AUTHOR: Carolyn Savage | POSTED: September 17, 2013 | COMMENTS: None Yet - Post a Comment
CATEGORIES: 1015 The River, Communication, The Book, What NOT to Say,
That’s called link baiting.
What’s link baiting?
It’s the act of assigning an inflammatory title to a perfectly reasonable piece of writing in hopes of motivating people to read it. It’s a little bit like bait and switch. Sometimes the “switch” is mild. Sometimes it’s major. When it’s major I get annoyed. Especially when I’m the author of the writing.
You see, as a freelance writer it’s my job to do the writing. The buyer of my writing assigns the title. That’s how it works. (It’s also how our book ended up with it’s title. Don’t even get me started on the cover!)
So…the below piece is going live on WhatToExpect.com Wednesday and I’m guessing it’s title will be inflammatory. In order to curb my anxiety, I tried to come up with the worst possible option.
Hence, the title of this post.
If I was a twenty-something mother and read that title I’d gather my twenty-something-mommy-posse and stone my forty-four year old self in a grocery store parking lot. Of course, that wouldn’t happen if the twenty-something mothers would actually read the content of the article, but more often than not, they don’t. Generally, people make incorrect assumptions from the title.
Another reason to hate link baiting—especially if you’re an author.
The post is below. If you read it all the way through you may recognize that I’m actually writing about how experience makes one a better mother. Not age. Not great linkbait I guess.
The other day I was chatting with a young mother on the playground. Potty training techniques; school choices; and sleeping schedules were all topics we touched on. It was all your basic run of the mill parenting stuff but as I left the conversation I was unsettled. The woman I’d spoken with was passionate about her staunchly held opinions. She seemed to have the whole parenthood thing figured out which left me shaking my head.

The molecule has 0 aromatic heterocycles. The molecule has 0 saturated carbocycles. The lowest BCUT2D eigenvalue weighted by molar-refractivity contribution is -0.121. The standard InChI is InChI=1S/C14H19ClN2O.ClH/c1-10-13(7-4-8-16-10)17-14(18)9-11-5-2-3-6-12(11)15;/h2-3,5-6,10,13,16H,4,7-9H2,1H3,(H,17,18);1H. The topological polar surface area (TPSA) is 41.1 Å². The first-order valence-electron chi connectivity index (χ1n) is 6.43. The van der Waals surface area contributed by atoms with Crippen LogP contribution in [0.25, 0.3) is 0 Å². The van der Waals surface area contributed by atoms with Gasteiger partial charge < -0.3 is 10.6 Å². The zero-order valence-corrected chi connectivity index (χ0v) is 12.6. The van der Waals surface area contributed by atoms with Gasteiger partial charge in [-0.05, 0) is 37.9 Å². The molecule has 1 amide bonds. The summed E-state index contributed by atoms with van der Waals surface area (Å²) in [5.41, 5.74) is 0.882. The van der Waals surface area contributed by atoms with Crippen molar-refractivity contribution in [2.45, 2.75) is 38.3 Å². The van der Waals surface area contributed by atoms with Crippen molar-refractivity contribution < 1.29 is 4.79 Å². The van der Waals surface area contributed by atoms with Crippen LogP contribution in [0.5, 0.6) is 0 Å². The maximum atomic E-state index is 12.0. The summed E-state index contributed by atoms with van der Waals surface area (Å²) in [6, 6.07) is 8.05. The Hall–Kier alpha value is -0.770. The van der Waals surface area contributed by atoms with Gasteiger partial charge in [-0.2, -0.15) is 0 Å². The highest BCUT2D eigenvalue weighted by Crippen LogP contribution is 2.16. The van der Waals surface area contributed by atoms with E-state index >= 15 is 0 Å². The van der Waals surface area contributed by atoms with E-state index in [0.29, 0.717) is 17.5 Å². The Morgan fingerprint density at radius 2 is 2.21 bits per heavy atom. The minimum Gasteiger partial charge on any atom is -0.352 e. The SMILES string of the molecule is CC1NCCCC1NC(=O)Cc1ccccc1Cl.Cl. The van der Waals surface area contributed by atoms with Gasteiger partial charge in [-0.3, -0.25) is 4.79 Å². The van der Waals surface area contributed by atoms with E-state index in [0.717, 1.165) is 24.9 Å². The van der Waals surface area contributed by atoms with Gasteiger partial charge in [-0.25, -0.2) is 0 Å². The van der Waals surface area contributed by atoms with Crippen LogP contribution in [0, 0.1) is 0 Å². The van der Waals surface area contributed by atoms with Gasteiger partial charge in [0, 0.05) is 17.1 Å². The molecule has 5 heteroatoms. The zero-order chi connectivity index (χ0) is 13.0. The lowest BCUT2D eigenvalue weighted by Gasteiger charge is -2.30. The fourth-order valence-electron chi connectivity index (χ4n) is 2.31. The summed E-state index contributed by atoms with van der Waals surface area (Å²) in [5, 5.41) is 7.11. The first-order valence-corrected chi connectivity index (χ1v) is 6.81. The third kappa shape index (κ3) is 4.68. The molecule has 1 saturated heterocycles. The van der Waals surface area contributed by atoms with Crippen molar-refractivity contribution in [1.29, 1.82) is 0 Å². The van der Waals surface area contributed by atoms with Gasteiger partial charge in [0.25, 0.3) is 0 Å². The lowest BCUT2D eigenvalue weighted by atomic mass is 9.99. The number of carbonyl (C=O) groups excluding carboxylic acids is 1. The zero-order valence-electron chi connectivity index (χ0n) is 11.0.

Why was I so annoyed? Because this mother was 25.
I had my first child when I was 25. I’ll never forget bringing Drew home from the hospital and pledging to bring my “A-Game” to his life. I read a litany of books. I had my pediatrician on speed dial. I spent hours contemplating all the things I thought, at the time, would make or break my son. Breast or bottle? Work or stay-at-home? Preschool or not? I was going figure out this motherhood thing the same way I’d figured out anything else that’d gone successfully in my life. I’d thoroughly research, make a decision and then confidently execute. It was a good plan with one flaw—I’d overlooked my greatest resource.
Namely, more experienced moms.
As I’ve grown older I’ve realized that wisdom comes with life experience and life experience comes with age. I look back on my 25-year-old-self and cringe a little regarding what I thought I knew. Take for instance my once unwavering stance on sleep training. I used to believe, “infants should sleep only in their beds.” I’d read that in a best-selling-get-your-baby-to-sleep manual so it had to be right. Right? That approach worked fine for my first but come my second son? Well, let’s just say Mama realized that if he slept in the swing which translated to some much needed rest for my husband and I then the swing was a perfectly acceptable place for a baby to sleep.
An experienced mother could have told me that.
My fourth and fifth children were born when I was 42. To say we are approaching our twin daughters’ lives from a different perspective is an understatement. Of course, I’ve learned with my first three that what worked for one may not work for another. In addition, my husband and I have a little more life under our belts. We’ve realized which parenting approaches paid off and which ones don’t really matter. For instance, turns out early athletic involvement truly has no bearing on future athletic success; Preschool doesn’t make or break a child’s educational career; And, believe it or not, not one single college cared if our oldest son was bottle or breastfed or whether he went to daycare or had a stay-at-home mom. Of course, I’m not downplaying the importance of such decisions, but after watching so many parents make opposing choices that resulted in equally stellar kids, I’ve realized that there is more than one way to successfully raise a child.
An experienced mother could have told me that.
Sometimes I wonder if my 25-year-old-self would have thoughtfully pondered the advice of a more experienced mom. Was I like the cocky young mother I’d met in the park? I’d like to say I wasn’t but it took a little more than twenty-five years of life to knock the arrogance out of me. Thank goodness, at 44, I’ve discovered the treasure trove of knowledge held by those “been there, done that” moms. I get it now because I’ve lived through some tough stuff; seen loved ones survive worse; and am a wiser person—and better mother—because of all of it.
Now that wasn’t worth a public stoning.